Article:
The Windsor Star - March 7, 1987
Metal Queen sheds her studs.
TORONTO (CP) - After a glorious reign in black leather and fishnet stockings, the Metal Queen has decided to abdicate. Even so, Lee Aaron realizes the title will be hard to shake.
"When I die, there'll be a little tag around my toe, saying 'the Metal Queen'," said Aaron, laughing hoarsely.
"Because of that label, it's been a struggle for me to get recognized," added the 24-year-old native of Belleville, Ont., referring to radio programmers. "Some people weren't interested in my last record because they just assumed it was hard, hard metal."
In an effort to make a new start, she called her new album simply Lee Aaron. It's her fourth LP but also her most accessible and likely the commercial breakthrough that will boost her into the big leagues in Canada and, perhaps, the United States.
THE THREATENING growls and go-for-the-jugular belting that have made her Europe's favorite female metal singer have been tempered with a more natural singing style. Her lyrics have risen above the rock-till-we-drop hysteria that approached self-parody. She even wrote a ballad with shlockmeister Dan Hill.
John Albani's guitar roars a little less often, but the Metal Queen has not become the Pop Princess; now she rocks with more melody and effectiveness.
She's also traded in the studs and chains for "stuff that's more refined, with a little more class."
Sitting cross-legged on a couch at the office of Attic Records, Aaron looks smart in a big-shouldered pink leather jacket, pink boots and a blue denim shirt and matching skirt. Her husky voice is the only thing big about the 157-cm (five-foot-two) powerhouse, who swings her arms around when she gets excited - which is often.
Aarn said the changes to her image and music aren't part of a contrived strategy, but reflect changes in her experience.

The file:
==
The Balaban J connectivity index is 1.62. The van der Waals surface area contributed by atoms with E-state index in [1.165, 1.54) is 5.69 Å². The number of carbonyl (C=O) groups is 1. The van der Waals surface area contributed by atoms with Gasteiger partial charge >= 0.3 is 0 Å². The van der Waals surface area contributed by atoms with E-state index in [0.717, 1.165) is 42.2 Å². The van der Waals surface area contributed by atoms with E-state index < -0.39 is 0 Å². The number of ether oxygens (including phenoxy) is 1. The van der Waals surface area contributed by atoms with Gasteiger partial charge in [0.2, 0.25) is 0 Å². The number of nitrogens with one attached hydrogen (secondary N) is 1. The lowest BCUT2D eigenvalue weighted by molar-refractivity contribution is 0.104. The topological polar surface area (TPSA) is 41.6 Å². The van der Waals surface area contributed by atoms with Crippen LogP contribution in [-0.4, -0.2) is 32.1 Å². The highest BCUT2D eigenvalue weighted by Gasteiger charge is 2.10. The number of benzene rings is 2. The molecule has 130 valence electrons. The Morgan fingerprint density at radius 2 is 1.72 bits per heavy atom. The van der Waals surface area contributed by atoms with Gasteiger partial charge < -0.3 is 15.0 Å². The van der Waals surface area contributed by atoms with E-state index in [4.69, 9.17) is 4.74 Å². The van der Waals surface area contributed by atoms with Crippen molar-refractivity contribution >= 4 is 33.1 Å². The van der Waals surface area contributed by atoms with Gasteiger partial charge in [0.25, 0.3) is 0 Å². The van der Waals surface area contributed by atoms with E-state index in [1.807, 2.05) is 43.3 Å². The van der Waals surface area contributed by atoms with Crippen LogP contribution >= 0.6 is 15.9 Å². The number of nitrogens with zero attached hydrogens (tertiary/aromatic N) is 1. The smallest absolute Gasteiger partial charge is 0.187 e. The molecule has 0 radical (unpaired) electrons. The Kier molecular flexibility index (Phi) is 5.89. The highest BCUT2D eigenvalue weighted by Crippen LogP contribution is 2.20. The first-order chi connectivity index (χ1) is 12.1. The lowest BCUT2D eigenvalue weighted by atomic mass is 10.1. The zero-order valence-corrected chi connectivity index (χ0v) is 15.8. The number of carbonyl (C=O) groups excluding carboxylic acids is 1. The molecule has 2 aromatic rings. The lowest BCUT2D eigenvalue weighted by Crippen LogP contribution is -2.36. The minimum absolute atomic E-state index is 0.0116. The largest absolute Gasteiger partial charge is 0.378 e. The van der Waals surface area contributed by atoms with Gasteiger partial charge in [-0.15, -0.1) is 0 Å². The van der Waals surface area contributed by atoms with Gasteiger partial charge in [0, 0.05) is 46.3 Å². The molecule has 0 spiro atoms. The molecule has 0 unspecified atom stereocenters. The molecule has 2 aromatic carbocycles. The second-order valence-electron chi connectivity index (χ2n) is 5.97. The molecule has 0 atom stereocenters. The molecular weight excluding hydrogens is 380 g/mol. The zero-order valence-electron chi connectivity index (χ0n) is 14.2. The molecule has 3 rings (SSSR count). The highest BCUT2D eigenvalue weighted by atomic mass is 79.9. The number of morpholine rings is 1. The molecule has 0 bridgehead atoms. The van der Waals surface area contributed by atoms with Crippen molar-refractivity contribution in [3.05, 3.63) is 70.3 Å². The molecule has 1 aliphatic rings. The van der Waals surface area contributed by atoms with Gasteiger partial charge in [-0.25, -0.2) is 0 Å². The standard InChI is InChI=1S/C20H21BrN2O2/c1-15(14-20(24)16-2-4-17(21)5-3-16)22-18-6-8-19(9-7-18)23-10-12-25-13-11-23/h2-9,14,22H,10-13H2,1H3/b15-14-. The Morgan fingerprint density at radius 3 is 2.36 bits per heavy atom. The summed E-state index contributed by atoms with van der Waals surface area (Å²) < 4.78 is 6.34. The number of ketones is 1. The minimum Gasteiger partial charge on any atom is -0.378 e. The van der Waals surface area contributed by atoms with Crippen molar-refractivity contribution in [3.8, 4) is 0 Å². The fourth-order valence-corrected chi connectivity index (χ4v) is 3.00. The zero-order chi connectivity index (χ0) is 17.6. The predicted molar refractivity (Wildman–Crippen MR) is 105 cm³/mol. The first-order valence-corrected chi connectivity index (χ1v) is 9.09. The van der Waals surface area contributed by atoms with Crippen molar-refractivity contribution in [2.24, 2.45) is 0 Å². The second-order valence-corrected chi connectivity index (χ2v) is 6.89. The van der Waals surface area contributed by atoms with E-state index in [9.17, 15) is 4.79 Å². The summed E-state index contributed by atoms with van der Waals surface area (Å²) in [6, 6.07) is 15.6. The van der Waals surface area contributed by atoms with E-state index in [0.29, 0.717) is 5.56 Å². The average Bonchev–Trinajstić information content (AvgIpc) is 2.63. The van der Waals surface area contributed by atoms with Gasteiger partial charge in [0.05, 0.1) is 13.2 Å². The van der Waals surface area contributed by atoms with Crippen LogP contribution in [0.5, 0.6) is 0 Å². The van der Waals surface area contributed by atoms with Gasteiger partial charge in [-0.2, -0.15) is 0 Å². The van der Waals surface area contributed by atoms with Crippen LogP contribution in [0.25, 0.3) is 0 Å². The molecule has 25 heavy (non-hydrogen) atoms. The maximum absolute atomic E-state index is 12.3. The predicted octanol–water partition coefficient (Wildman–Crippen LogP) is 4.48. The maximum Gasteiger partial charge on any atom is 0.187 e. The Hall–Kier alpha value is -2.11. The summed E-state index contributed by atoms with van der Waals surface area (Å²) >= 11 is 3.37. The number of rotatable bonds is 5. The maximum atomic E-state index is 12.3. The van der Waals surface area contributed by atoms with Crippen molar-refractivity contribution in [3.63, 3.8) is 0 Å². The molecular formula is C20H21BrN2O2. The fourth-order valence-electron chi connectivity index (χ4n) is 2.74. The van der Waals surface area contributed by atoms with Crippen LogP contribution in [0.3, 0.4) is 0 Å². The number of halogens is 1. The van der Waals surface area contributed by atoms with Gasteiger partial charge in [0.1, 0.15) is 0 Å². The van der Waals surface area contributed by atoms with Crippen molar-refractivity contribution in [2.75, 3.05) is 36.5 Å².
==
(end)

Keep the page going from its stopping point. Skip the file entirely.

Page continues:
"I'M JUST changing as a person compared to what I was thinking three years ago. I'm not trying to write airplay songs per se, I'm just trying to become a better songwriter.
"The music still has an edge to it, but there's other stuff that you might be surprised to hear Lee Aaron do."
Surprised is right. To the list of oddball collaborations - like Willie Nelson and Julio Iglesias - add the team of Aaron and Dan (The Honesty's Too Much) Hill.
When it was suggested that her fans consider Hill a Class-A wimp, she laughed and exclaimed:
"You said it! My manager (Steve Propas) suggested it and my first reaction was 'What?' And then I thought 'Why not?' Because the fact is, the guy is a good songwriter. We were really, really happy with the results" on Dream With Me.
Aaron said many metal fans will think she "copped out on this record," but she's confident she will gain more mainstream fans. Certainly, radio programmers have been more receptive. In the first week of its release in the last week of February, the record was added to more radio playlists than any other record in Canada.
ON MORE pop-oriented songs such as Only Human, she sings with previously hidden drama and restraint. The material has finally allowed her to display her most obvious asset - her powerful singing voice.
"I didn't do as much screaming . . . on this record," she said. "I wanted to show people Lee Aaron can sing without a growl in her voice at all because a lot of people don't know I can do that. I don't think I have to be singing at the top of my range to be dynamic."
And like another rock siren, Pat Benatar, Aaron is known as much for her knockout looks as for her punchy songs.
She realizes the visuals have helped, but it's often been difficult for people to remember that audio is the first priority.
"We're just a rock 'n' roll band with a female front person," she said. "Some people just try to blow it out of proportion. But there is a lot of sexual energy in rock 'n' roll and you can't take that away."
© The Windsor Star